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RMIT University releases report on cyber safety in remote Aboriginal communities

An announcement made by the RMIT University highlighted a report it released explaining more fully the barriers to digital inclusion for remote Indigenous Australians. Although the cyber safety measures implemented by social media platforms, financial institutions and service providers are effective for many Australians, people in remote Indigenous communities face unique cyber security challenges.

Cyber safety awareness is more critical nowadays because majority of a person’s daily life is performed online. Social networks allow people to stay in touch. Managing finances are transacted through online banking. Personal details are stored and provided online.

Users normally implement cyber safety measures by protecting themselves and the people close to them from a range of risks that include cyberbullying, identity theft, harassment and scams.

Although the existing tools that are already in place for managing online safety and privacy are considered effective for many Australians, the protection provided by social media platforms, financial institutions and service providers are not enough for people in remote Indigenous communities. They face some distinctive cyber security challenges.

A new report from RMIT has identified specific differences in the use of personal technology that create challenges for remote Aboriginal individuals and communities.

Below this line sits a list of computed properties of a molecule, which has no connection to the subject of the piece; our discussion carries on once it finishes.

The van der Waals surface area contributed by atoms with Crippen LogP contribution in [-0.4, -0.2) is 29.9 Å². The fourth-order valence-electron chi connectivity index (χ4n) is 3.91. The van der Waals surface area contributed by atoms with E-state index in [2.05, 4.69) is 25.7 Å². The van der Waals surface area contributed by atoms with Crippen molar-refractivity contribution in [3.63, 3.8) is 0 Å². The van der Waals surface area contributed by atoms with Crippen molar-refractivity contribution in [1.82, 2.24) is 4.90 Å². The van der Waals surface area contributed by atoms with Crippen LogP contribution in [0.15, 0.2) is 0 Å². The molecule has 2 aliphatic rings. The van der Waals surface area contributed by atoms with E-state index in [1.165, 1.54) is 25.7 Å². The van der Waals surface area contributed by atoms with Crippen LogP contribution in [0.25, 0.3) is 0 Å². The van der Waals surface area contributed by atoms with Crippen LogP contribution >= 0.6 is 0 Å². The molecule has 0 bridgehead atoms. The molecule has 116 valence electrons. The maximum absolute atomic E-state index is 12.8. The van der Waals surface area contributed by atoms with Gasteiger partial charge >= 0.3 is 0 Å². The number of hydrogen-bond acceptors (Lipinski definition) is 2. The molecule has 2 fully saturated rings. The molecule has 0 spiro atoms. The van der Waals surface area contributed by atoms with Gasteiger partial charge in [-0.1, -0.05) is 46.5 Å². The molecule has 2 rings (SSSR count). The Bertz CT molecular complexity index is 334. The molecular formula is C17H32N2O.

One of the issues is the sharing of devices among individuals, according to report co-author and RMIT Associate Professor Ellie Rennie, which may lead to a potentially big privacy issue for users.

Ms Rennie added, “Social obligations can influence how people use devices and this can lead to problems with privacy.”

Indigenous people have avoided using services such as online banking due to damaging experiences like identity violations and unauthorised access to financial accounts.

Moreover, users incur increase in costs because they had to replace lost, borrowed or damaged devices. Add to that is their problems with data credit theft.

Additionally, the users end up being misrepresented as members of gangs or participants in riots since some of the videos shared online lacked explanation or appropriate context.

“We were told that social media can escalate existing conflict, or leave some people feeling isolated,” Ms Rennie said.

Appointing “trusted flaggers” in social media or people who can help moderate problematic content was recommended in the report. Furthermore, Elders and organisations tasked to do face-to-face mediation should receive more support.

The research done by RMIT involved workshops, interviews and observation in four communities in two regions. A copy of the comprehensive report can be downloaded here.

In doing the project, the researchers learned that cyber safety is an issue that is challenging for people in remote communities to talk about. RMIT had to work with four Aboriginal media organisations to describe their experiences in order to gather information.

 “We are seeing some terrific radio documentary content arising out of the project, produced by the Aboriginal media organisations,” said Mr Mark Sulikowski, Senior Advisor, Indigenous Digital Capability at Telstra.

He added, “As this is released over the coming months, we hope it will inspire discussion about staying safe online in the remote regions where it was made.”

Telstra funded the research as a commitment in their Reconciliation Action Plan 2015-18 in order to better support digital inclusion for remote Indigenous Australians.

The research was conducted by RMIT Associate Professor Ellie Rennie, Dr Tyson Yunkaporta from Monash University and PhD candidate Indigo Holcombe-James from RMIT’s Digital Ethnography Research Centre.

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